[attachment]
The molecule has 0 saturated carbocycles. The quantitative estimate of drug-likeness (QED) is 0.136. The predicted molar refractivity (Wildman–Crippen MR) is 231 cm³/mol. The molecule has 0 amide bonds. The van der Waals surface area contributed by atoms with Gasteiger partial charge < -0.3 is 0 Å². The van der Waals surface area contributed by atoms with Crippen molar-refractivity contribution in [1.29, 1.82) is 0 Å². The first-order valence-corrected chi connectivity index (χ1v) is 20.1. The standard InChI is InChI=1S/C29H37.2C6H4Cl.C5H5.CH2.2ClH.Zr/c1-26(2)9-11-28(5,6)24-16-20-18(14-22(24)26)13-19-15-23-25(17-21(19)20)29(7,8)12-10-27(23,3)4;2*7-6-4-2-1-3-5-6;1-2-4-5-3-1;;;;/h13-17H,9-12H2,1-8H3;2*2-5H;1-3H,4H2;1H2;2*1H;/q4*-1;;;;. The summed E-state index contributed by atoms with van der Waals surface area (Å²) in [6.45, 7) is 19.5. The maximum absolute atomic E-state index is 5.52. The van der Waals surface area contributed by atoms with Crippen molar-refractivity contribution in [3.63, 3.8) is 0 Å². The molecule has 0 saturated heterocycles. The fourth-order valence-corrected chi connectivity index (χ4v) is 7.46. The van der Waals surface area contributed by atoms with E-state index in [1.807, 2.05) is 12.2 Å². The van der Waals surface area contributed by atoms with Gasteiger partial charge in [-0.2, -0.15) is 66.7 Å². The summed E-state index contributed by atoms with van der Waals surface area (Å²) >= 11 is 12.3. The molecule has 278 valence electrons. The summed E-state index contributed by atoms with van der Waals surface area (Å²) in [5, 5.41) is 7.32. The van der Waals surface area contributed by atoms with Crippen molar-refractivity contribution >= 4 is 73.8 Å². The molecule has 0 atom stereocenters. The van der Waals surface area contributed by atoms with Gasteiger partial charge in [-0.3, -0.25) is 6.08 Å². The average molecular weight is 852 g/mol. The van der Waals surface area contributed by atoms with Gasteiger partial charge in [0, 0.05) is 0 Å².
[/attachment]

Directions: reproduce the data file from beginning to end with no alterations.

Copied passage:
The molecule has 0 saturated carbocycles. The quantitative estimate of drug-likeness (QED) is 0.136. The predicted molar refractivity (Wildman–Crippen MR) is 231 cm³/mol. The molecule has 0 amide bonds. The van der Waals surface area contributed by atoms with Gasteiger partial charge < -0.3 is 0 Å². The van der Waals surface area contributed by atoms with Crippen molar-refractivity contribution in [1.29, 1.82) is 0 Å². The first-order valence-corrected chi connectivity index (χ1v) is 20.1. The standard InChI is InChI=1S/C29H37.2C6H4Cl.C5H5.CH2.2ClH.Zr/c1-26(2)9-11-28(5,6)24-16-20-18(14-22(24)26)13-19-15-23-25(17-21(19)20)29(7,8)12-10-27(23,3)4;2*7-6-4-2-1-3-5-6;1-2-4-5-3-1;;;;/h13-17H,9-12H2,1-8H3;2*2-5H;1-3H,4H2;1H2;2*1H;/q4*-1;;;;. The summed E-state index contributed by atoms with van der Waals surface area (Å²) in [6.45, 7) is 19.5. The maximum absolute atomic E-state index is 5.52. The van der Waals surface area contributed by atoms with Crippen molar-refractivity contribution in [3.63, 3.8) is 0 Å². The molecule has 0 saturated heterocycles. The fourth-order valence-corrected chi connectivity index (χ4v) is 7.46. The van der Waals surface area contributed by atoms with E-state index in [1.807, 2.05) is 12.2 Å². The van der Waals surface area contributed by atoms with Gasteiger partial charge in [-0.2, -0.15) is 66.7 Å². The summed E-state index contributed by atoms with van der Waals surface area (Å²) >= 11 is 12.3. The molecule has 278 valence electrons. The summed E-state index contributed by atoms with van der Waals surface area (Å²) in [5, 5.41) is 7.32. The van der Waals surface area contributed by atoms with Crippen molar-refractivity contribution >= 4 is 73.8 Å². The molecule has 0 atom stereocenters. The van der Waals surface area contributed by atoms with Gasteiger partial charge in [-0.3, -0.25) is 6.08 Å². The average molecular weight is 852 g/mol. The van der Waals surface area contributed by atoms with Gasteiger partial charge in [0, 0.05) is 0 Å².